The after party was on the roof of the Cinerama Dome parking structure.  We emerged from the elevators to a red-carpeted oasis, a Merlotte's sign on the far end, the perimeter filled with tables offering southern style food like gumbo and chicken, alternating with dessert tables filled with little red velvet cupcakes and pecan pies and full-sized brownies and ice cream and toppings, and then bars offering various true blood inspired cocktails, some of them in special Tru Blood glass mugs.  A dj and a small dance floor were on the middle of the west parapet.  The major talent had reserved tables in the center with waiters to tend to their needs, not that anyone actually sits for very long.  The views were wonderful.  To the southeast, the lights of downtown.  To the southwest, Beverly Hills and Century City, to the west and northwest, Hollywood.  To the  north, klieg lights that must have been for somebody else.  A full panorama of the entire LA basin, with the hills in back.  The walls of the portable toilet area in the corner were bedecked with production blueprints.

Of course it was nice to partake of the goodies and admire the view, but the nicest part was really to basque in Charlaine's reflected glory, to watch her and her kids having pictures taken with Anna Paquin, or to enjoy the endless series of admirers from the production, from the set dressers to the composer to the PAs, coming up to thank her and express their admiration and their gratitude, and to see the enjoyment written all over.  I was also happy to finally get to meet Charlaine's eldest son, the last in her immediate family I had the pleasure of meeting.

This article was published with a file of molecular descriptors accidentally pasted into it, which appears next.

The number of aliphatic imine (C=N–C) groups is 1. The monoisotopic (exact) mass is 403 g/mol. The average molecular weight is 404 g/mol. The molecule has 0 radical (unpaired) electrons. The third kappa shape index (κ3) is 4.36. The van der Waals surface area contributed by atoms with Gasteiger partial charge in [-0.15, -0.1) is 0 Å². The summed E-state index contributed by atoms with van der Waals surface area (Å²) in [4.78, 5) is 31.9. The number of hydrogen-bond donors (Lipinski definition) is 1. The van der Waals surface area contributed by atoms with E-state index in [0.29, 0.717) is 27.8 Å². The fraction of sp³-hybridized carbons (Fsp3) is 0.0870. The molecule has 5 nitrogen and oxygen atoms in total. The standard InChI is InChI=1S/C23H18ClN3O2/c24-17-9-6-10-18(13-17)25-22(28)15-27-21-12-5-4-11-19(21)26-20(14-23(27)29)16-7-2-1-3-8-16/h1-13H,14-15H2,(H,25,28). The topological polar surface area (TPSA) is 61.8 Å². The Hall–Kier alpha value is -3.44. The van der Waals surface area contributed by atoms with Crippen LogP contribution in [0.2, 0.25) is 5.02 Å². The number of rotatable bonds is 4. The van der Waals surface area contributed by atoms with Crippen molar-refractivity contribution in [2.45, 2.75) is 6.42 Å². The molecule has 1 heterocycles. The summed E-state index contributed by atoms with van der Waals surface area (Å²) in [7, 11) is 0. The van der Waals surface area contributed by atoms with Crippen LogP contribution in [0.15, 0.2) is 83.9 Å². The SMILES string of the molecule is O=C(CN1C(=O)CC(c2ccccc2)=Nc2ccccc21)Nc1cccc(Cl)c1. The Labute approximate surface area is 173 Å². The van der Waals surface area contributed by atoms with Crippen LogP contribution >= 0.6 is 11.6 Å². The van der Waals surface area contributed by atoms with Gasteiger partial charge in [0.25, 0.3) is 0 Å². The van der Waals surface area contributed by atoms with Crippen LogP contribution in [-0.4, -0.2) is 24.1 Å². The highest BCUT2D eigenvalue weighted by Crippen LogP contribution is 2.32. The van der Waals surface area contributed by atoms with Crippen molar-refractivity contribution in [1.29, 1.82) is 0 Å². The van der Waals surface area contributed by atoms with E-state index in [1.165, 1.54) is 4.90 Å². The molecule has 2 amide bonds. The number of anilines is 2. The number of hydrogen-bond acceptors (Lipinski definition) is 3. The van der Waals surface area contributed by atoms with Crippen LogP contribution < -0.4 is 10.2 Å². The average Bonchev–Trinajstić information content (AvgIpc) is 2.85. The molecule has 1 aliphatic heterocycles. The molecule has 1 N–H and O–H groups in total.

The legend has it that Alan Ball happened upon DEAD UNTIL DARK while killing time before a dentist appointment and browsing the shelves of a Barnes & Noble.  I asked him which, and to my disappointment he could say only it was somewhere in the Valley, and along Ventura Blvd.  Which I guess would make it the Barnes & Noble in Encino, though I guess if I were to know that for sure I'd have to try and triangulate against the location of his dentist.  But for right now, I will hereby declare Barnes & Noble #2583 in Encino CA to be a JABberwocky Literary Agency Historic Preservation Site.

And I will hope to get a copy of the one picture with me in it, of Charlaine and I at the party, and maybe asw I sort through some of the other links I'll set up to some of the other red carpet pictures and such.